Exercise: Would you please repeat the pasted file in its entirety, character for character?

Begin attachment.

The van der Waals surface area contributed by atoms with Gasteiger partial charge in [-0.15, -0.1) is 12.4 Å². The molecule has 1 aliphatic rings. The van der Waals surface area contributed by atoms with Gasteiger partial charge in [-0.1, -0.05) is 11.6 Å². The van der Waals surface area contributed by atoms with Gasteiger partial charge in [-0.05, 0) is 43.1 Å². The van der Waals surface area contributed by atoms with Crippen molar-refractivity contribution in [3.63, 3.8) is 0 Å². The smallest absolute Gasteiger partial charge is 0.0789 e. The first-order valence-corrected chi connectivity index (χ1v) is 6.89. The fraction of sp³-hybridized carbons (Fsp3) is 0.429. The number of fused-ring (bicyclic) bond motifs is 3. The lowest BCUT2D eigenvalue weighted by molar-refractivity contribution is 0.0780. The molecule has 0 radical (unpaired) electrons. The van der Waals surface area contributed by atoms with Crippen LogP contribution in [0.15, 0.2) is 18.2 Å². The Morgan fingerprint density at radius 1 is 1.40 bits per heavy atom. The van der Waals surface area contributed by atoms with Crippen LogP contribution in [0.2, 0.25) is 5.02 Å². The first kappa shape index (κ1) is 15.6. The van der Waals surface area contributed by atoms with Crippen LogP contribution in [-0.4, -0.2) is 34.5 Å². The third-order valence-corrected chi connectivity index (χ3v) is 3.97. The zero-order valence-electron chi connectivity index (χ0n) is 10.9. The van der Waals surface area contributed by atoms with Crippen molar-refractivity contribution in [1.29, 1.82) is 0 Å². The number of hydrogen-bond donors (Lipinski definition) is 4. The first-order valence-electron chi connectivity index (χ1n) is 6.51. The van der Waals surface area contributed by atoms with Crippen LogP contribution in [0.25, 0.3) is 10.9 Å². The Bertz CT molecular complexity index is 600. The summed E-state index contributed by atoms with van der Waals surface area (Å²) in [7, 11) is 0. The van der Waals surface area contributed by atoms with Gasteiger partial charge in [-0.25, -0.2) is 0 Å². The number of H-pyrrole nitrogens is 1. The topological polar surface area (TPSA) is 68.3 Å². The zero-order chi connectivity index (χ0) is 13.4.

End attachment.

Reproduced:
The van der Waals surface area contributed by atoms with Gasteiger partial charge in [-0.15, -0.1) is 12.4 Å². The molecule has 1 aliphatic rings. The van der Waals surface area contributed by atoms with Gasteiger partial charge in [-0.1, -0.05) is 11.6 Å². The van der Waals surface area contributed by atoms with Gasteiger partial charge in [-0.05, 0) is 43.1 Å². The van der Waals surface area contributed by atoms with Crippen molar-refractivity contribution in [3.63, 3.8) is 0 Å². The smallest absolute Gasteiger partial charge is 0.0789 e. The first-order valence-corrected chi connectivity index (χ1v) is 6.89. The fraction of sp³-hybridized carbons (Fsp3) is 0.429. The number of fused-ring (bicyclic) bond motifs is 3. The lowest BCUT2D eigenvalue weighted by molar-refractivity contribution is 0.0780. The molecule has 0 radical (unpaired) electrons. The van der Waals surface area contributed by atoms with Crippen LogP contribution in [0.15, 0.2) is 18.2 Å². The Morgan fingerprint density at radius 1 is 1.40 bits per heavy atom. The van der Waals surface area contributed by atoms with Crippen LogP contribution in [0.2, 0.25) is 5.02 Å². The first kappa shape index (κ1) is 15.6. The van der Waals surface area contributed by atoms with Crippen LogP contribution in [-0.4, -0.2) is 34.5 Å². The third-order valence-corrected chi connectivity index (χ3v) is 3.97. The zero-order valence-electron chi connectivity index (χ0n) is 10.9. The van der Waals surface area contributed by atoms with Crippen molar-refractivity contribution in [1.29, 1.82) is 0 Å². The number of hydrogen-bond donors (Lipinski definition) is 4. The first-order valence-electron chi connectivity index (χ1n) is 6.51. The van der Waals surface area contributed by atoms with Crippen LogP contribution in [0.25, 0.3) is 10.9 Å². The Bertz CT molecular complexity index is 600. The summed E-state index contributed by atoms with van der Waals surface area (Å²) in [7, 11) is 0. The van der Waals surface area contributed by atoms with Gasteiger partial charge in [-0.25, -0.2) is 0 Å². The number of H-pyrrole nitrogens is 1. The topological polar surface area (TPSA) is 68.3 Å². The zero-order chi connectivity index (χ0) is 13.4.